Naval Sea Systems Command

 
DDG 1000
Program Summary

151207-N-ZZ999-435    (ATLANTIC OCEAN) -  The future USS Zumwalt (DDG 1000) is underway for the first time conducting at-sea tests and trials in the Atlantic Ocean, Dec. 7.  The multi-mission ship will provide independent forward presence and deterrence, support special operations forces, and operate as an integral part of joint and combined expeditionary forces.  (U.S. Navy photo courtesy of General Dynamics Bath Iron Works/Released)
USS Zumwalt (DDG 1000), is the lead ship of the Zumwalt class of next-generation multi-mission surface combatants. DDG 1000 is tailored for sustained operations in the littorals and land attack, and will provide independent forward presence and deterrence, support special operations forces, and operate as an integral part of joint and combined expeditionary forces. Its multi-mission design and littoral capabilities make it a 100 percent globally deployable asset to the Fleet. The Zumwalt class will triple naval surface fires coverage and triple capability against anti-ship cruise missiles. It has a fifty-fold radar cross section reduction compared to current destroyers, improves strike group defense ten-fold and has ten times the operating area in shallow water regions against mines. For today’s warfighter, the class fills an immediate and critical naval-warfare gap, meeting validated Marine Corps fire support requirements.

Designed to combat the threats of today as well as those of coming decades, the Zumwalt class is equipped with numerous advanced technology and survivability systems.

DDG 1000 is the first U.S. Navy surface combatant to employ an innovative and highly survivable Integrated Power System (IPS). Key design features that make the Zumwalt class’ IPS architecture unique include the ability to provide power to propulsion, ship’s service, and combat system loads from the same gas turbine prime movers. Its power allocation flexibility allows for potentially significant energy savings and is well-suited to enable future high energy weapons and sensors.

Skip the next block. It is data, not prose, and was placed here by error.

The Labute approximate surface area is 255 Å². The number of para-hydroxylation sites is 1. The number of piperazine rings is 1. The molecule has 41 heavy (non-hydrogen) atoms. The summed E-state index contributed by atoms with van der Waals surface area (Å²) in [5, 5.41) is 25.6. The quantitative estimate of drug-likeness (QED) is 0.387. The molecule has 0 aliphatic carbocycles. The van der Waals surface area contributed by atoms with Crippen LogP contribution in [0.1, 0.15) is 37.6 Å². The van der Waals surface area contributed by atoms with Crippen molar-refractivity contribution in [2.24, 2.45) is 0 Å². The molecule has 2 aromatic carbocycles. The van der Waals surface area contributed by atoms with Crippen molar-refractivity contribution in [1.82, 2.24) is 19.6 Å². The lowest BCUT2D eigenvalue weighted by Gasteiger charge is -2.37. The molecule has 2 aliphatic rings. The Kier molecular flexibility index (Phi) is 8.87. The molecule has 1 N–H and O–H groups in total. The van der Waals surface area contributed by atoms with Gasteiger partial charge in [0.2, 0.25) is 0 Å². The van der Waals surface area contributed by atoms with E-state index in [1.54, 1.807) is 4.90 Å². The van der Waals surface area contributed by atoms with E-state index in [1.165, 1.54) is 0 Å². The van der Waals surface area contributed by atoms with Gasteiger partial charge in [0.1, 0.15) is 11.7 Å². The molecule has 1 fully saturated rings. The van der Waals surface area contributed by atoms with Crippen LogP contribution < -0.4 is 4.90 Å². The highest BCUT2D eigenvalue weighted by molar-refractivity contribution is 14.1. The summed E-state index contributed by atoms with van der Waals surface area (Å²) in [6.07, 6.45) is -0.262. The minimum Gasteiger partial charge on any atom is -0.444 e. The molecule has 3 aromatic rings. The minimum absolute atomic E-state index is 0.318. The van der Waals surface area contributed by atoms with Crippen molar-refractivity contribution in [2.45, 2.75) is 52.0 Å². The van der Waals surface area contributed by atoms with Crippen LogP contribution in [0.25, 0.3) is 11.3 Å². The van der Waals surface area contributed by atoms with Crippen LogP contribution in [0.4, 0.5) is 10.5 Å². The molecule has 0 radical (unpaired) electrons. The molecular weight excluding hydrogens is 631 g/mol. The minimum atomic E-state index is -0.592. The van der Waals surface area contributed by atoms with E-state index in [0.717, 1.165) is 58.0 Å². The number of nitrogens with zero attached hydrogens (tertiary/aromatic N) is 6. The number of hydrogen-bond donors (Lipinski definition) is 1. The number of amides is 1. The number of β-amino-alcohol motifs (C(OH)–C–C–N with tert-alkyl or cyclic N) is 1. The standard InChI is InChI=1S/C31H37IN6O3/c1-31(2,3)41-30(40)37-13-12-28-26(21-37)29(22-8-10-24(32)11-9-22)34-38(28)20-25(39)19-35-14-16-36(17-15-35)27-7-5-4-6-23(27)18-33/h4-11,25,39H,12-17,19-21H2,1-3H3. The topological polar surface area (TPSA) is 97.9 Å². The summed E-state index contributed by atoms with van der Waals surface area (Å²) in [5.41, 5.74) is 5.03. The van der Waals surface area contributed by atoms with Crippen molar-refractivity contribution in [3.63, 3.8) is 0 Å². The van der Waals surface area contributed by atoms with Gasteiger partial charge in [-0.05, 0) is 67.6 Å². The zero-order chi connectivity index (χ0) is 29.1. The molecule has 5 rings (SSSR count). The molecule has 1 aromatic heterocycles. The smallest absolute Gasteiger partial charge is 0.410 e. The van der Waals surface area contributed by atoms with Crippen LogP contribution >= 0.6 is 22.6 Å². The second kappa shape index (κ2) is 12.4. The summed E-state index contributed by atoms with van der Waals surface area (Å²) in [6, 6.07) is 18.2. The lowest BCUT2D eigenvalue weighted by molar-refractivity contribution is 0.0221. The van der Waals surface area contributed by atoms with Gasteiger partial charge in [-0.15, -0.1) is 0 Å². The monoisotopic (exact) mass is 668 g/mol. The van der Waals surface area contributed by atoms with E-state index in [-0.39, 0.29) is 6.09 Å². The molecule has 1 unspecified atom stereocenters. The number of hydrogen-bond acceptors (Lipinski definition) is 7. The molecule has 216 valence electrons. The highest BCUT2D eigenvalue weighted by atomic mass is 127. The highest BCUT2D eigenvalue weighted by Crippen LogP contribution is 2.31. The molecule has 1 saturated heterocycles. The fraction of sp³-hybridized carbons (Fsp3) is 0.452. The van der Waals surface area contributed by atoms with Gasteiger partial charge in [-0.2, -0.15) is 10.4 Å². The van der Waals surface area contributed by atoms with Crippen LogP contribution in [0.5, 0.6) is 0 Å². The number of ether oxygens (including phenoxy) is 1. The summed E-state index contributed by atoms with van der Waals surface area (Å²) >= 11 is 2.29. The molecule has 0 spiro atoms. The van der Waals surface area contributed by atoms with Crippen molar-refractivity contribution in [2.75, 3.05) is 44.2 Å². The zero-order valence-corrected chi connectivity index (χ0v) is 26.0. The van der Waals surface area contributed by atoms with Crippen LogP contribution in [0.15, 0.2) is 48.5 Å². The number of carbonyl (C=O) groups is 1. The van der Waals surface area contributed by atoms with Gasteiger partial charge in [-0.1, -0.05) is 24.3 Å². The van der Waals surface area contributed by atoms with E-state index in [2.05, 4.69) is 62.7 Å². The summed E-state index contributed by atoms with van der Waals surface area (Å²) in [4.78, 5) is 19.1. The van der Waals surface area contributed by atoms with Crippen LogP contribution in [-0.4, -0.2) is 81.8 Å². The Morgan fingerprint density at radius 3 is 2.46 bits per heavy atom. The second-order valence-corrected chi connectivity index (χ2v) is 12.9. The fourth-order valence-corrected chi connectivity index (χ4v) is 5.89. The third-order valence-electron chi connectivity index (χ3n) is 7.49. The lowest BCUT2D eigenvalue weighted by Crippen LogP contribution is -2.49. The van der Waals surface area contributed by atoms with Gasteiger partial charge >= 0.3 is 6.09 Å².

The wave-piercing Tumblehome ship design has provided a wide array of advancements. The shape of the superstructure and the arrangement of its antennas significantly reduce radar cross section, making the ship less visible to enemy radar at sea. The design also allows for optimal manning with a standard crew size of 147, and an air detachment of 28 sailors, thereby decreasing life cycle operations and support costs.

The Zumwalt-class will employ active and passive sensors and a Multi-Function Radar (MFR) capable of conducting area air surveillance, including over-land, throughout the extremely difficult and cluttered sea-land interface.

Each ship in the class features a battery of two Advanced Gun Systems (AGS).

General Dynamics Bath Iron Works (BIW) is responsible for design, construction, integration, testing and delivery of the Zumwalt class, and DDG 1002 steel deckhouse, hangar, and aft Peripheral Vertical Launch System (PVLS). Huntington Ingalls Industries (HII) is responsible for the fabrication of the composite deckhouse, helicopter hangar, and aft PVLS for DDG 1000 and DDG 1001. Raytheon is responsible for the Total Ship Computing Environment, procurement and activation of numerous mission systems, and combat systems integration, with BAE providing the AGS.

The U.S. Navy accepted delivery of DDG 1000, USS Zumwalt, on May 20, 2016 and placed the ship in commission during a ceremony on Oct. 15, 2016 in Baltimore, Md.

DDG 1001 was named Michael Monsoor in October 2008 by then-Secretary of the Navy Donald Winter, honoring Petty Officer 2nd Class Michael Monsoor, a Navy SEAL who was posthumously awarded the Medal of Honor for his heroic actions in Ramadi, Iraq on Sept. 29, 2006.

In April 2012, DDG 1002 was named Lyndon B. Johnson by Secretary of the Navy Ray Mabus. The selection of Lyndon B. Johnson honors the nation's 36th president and continues the Navy tradition of naming ships after presidents.

Updated Dec 2016
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